Jaqui Smith famously declared a bedroom in her sister's house as a main residence in London so that she could claim for everything, including her husband's porn, in the real main home but in Parliament's eyes her second home. Tony McNulty, who is now paying back £3,000, was even more cynical. He declared his parent's house in Greater London as his main residence and his flat in London as his second home. Incredibly, he thought that was legal and within the rules - how wrong he was.

In The Real World

In reality, second homes under real Tax Law is more complex. In reality you have to 'prove' that you have lived at an address which is designated at any time, your main home. So, if, as Sharon Bedford suggests, that you flip your residences at the last second and the 3 year count back assumes you have lived there but you only bought the flat two years earlier but have rented it out - there are two conflicting things going on. This is the only case I can think of when a person can 'legitimately' get away with this.

But there are issues for the rest of us. Firstly, you need to declare to the taxman any earnings from rent over and above the mortgage value in any second home. Secondly, for mortgage purposes, the property is assumed as 'buy to let' which signals to the taxman your intent. Thirdly, by flipping a buy to let property, I do not think the count back rule applies but it is worth checking. What it does mean, is that you have to have extensive knowledge of the system in order to avoid it - which is where people like Sharon Bedford come in.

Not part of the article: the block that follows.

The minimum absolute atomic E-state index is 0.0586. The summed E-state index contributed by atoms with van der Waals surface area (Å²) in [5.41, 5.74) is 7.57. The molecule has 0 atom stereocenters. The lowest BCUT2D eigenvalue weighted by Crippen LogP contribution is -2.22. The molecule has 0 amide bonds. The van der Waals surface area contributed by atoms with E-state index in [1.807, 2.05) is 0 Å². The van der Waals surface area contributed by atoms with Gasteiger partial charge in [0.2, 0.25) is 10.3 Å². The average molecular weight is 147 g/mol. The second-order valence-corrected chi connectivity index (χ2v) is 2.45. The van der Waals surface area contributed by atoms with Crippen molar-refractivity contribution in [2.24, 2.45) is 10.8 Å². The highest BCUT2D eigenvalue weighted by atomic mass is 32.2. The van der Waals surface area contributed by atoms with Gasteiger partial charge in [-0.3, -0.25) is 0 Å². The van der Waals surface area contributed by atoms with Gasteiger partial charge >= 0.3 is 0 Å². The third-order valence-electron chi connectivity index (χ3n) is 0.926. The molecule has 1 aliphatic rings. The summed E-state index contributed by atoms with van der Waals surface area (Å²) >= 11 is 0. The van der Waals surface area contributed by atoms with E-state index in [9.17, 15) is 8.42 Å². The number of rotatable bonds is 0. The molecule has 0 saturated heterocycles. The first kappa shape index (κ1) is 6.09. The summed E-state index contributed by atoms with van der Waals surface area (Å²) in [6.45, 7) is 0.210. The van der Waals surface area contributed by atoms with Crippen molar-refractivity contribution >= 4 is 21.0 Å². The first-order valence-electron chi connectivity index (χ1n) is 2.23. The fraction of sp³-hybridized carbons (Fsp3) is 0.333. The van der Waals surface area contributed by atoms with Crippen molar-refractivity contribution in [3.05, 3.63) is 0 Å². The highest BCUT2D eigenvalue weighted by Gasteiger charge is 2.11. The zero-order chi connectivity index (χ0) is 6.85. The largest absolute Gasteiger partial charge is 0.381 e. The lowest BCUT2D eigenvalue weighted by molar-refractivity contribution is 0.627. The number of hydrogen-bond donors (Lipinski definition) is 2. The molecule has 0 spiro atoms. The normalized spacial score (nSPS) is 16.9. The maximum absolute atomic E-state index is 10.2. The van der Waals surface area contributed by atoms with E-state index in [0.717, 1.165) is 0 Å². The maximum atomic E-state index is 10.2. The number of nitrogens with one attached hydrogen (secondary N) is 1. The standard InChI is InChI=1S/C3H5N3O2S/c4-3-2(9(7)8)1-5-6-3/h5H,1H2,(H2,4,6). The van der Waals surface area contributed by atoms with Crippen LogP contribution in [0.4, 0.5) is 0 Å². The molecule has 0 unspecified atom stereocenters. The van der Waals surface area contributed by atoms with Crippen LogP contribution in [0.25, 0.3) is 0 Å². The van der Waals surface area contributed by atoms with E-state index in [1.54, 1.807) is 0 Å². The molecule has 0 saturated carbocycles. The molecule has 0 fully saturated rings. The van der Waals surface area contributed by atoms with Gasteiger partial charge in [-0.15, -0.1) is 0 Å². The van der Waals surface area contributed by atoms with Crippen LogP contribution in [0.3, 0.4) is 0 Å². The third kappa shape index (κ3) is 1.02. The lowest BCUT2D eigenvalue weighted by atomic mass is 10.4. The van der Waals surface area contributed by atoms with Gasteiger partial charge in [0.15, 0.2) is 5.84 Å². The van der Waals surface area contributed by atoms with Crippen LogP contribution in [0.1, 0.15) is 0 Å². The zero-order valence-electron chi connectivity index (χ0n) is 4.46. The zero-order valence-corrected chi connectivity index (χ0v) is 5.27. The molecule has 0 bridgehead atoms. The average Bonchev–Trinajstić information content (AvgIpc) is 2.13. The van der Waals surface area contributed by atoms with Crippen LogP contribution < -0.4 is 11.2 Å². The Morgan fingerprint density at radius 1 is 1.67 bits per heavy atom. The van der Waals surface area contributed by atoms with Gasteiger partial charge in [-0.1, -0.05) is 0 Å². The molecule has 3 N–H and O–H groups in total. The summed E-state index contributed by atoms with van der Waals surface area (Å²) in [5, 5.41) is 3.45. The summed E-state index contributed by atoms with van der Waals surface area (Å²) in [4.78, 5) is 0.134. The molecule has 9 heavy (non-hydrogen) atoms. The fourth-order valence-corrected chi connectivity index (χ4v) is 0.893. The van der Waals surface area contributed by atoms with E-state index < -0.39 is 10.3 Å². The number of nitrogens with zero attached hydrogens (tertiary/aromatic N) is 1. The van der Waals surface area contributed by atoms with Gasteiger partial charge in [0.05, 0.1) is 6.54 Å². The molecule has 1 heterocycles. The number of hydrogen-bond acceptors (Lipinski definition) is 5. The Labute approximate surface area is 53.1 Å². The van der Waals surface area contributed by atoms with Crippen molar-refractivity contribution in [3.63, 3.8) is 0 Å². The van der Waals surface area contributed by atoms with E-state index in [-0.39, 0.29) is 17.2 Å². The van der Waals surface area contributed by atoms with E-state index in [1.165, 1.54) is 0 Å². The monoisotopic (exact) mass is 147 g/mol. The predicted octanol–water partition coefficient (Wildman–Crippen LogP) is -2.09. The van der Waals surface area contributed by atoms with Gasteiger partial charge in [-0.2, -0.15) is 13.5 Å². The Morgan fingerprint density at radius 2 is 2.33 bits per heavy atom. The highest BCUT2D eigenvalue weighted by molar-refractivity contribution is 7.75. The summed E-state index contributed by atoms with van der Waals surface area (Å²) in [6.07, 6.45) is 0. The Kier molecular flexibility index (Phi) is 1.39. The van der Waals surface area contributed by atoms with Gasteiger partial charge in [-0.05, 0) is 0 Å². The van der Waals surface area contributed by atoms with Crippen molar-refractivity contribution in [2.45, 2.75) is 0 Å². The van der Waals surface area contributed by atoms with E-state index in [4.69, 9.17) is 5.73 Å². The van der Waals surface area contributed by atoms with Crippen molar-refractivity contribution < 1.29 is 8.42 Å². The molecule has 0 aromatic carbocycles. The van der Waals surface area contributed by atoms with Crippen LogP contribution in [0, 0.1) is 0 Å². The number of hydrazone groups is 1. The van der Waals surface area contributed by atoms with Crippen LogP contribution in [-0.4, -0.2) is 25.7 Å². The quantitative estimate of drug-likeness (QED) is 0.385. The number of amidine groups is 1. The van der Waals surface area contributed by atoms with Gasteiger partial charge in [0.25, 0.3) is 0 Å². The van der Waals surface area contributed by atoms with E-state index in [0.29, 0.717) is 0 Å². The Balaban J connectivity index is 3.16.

For Hazel Blears, Geoff Hoon and all the gang who 'flipped' to make money, you have to have a clear view of the two sets of rules in play in order to profit. There is no accidental way you can make money. So when dear Hazel paid back the cheque, she publicly declared she had defrauded the taxman. The others hide behind the shroud of mystery that is the system they exploited for gain.

I still believe, despite what Sharon Bedford suggests, that the taxman is not stupid. One thing I do know, is that the taxman does like to made to look stupid in the real world. It is a travesty that all MP expenses have not been scrutinised but I suppose it's a question of where do you start.

Flipping is where I would start. In all cases, it is a deliberate and well advised method of avoiding paying large sums of tax. It is a flagrant misuse of public money for personal profit. It is a crime even if that is a moral crime. Saying it is either the system or the rules are to blame is no excuse, that just shows moral bankruptcy and such a person has no place in positions of power or trust.

Gordon Brown says Hazel Blears has done a good job. I think she is rotten to the core and I suggest she will get voted out at the next election. If Brown had half an ounce of intelligence, he would be reading the growing anger in the public as a clear indication that if he leaves people like Blears, Hoon, McNulty, and Smith in place at the next election, those will be seats he will lose.

Denial can be a powerful tool in politics - it can also be your downfall.